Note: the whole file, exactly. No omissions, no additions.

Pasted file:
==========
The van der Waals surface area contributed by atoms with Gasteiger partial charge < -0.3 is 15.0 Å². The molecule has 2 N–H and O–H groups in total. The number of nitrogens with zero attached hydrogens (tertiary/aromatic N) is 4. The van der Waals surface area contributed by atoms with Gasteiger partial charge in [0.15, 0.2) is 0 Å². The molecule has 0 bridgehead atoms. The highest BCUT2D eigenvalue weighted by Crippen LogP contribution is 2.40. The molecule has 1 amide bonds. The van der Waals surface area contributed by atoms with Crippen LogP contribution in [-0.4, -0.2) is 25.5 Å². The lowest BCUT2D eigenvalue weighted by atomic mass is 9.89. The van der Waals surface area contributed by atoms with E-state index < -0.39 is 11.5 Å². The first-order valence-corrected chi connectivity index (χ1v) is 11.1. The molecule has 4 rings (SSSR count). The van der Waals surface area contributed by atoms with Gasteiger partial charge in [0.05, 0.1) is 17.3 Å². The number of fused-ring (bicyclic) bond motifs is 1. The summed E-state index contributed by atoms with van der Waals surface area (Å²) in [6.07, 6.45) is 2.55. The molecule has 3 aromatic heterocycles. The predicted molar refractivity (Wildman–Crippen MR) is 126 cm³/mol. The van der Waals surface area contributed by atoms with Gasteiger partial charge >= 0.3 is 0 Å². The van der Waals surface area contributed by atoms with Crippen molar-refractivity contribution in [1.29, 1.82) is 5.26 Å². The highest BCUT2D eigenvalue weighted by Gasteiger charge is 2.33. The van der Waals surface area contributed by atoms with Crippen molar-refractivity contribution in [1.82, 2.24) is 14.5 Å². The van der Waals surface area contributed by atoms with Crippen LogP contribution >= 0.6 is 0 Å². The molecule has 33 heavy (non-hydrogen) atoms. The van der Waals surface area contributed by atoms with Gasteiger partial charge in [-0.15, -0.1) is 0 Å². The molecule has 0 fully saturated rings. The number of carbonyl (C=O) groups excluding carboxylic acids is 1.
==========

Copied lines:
The van der Waals surface area contributed by atoms with Gasteiger partial charge < -0.3 is 15.0 Å². The molecule has 2 N–H and O–H groups in total. The number of nitrogens with zero attached hydrogens (tertiary/aromatic N) is 4. The van der Waals surface area contributed by atoms with Gasteiger partial charge in [0.15, 0.2) is 0 Å². The molecule has 0 bridgehead atoms. The highest BCUT2D eigenvalue weighted by Crippen LogP contribution is 2.40. The molecule has 1 amide bonds. The van der Waals surface area contributed by atoms with Crippen LogP contribution in [-0.4, -0.2) is 25.5 Å². The lowest BCUT2D eigenvalue weighted by atomic mass is 9.89. The van der Waals surface area contributed by atoms with E-state index < -0.39 is 11.5 Å². The first-order valence-corrected chi connectivity index (χ1v) is 11.1. The molecule has 4 rings (SSSR count). The van der Waals surface area contributed by atoms with Gasteiger partial charge in [0.05, 0.1) is 17.3 Å². The number of fused-ring (bicyclic) bond motifs is 1. The summed E-state index contributed by atoms with van der Waals surface area (Å²) in [6.07, 6.45) is 2.55. The molecule has 3 aromatic heterocycles. The predicted molar refractivity (Wildman–Crippen MR) is 126 cm³/mol. The van der Waals surface area contributed by atoms with Gasteiger partial charge >= 0.3 is 0 Å². The van der Waals surface area contributed by atoms with Crippen molar-refractivity contribution in [1.29, 1.82) is 5.26 Å². The highest BCUT2D eigenvalue weighted by Gasteiger charge is 2.33. The van der Waals surface area contributed by atoms with Crippen molar-refractivity contribution in [1.82, 2.24) is 14.5 Å². The van der Waals surface area contributed by atoms with Crippen LogP contribution >= 0.6 is 0 Å². The molecule has 33 heavy (non-hydrogen) atoms. The van der Waals surface area contributed by atoms with Gasteiger partial charge in [-0.15, -0.1) is 0 Å². The molecule has 0 fully saturated rings. The number of carbonyl (C=O) groups excluding carboxylic acids is 1.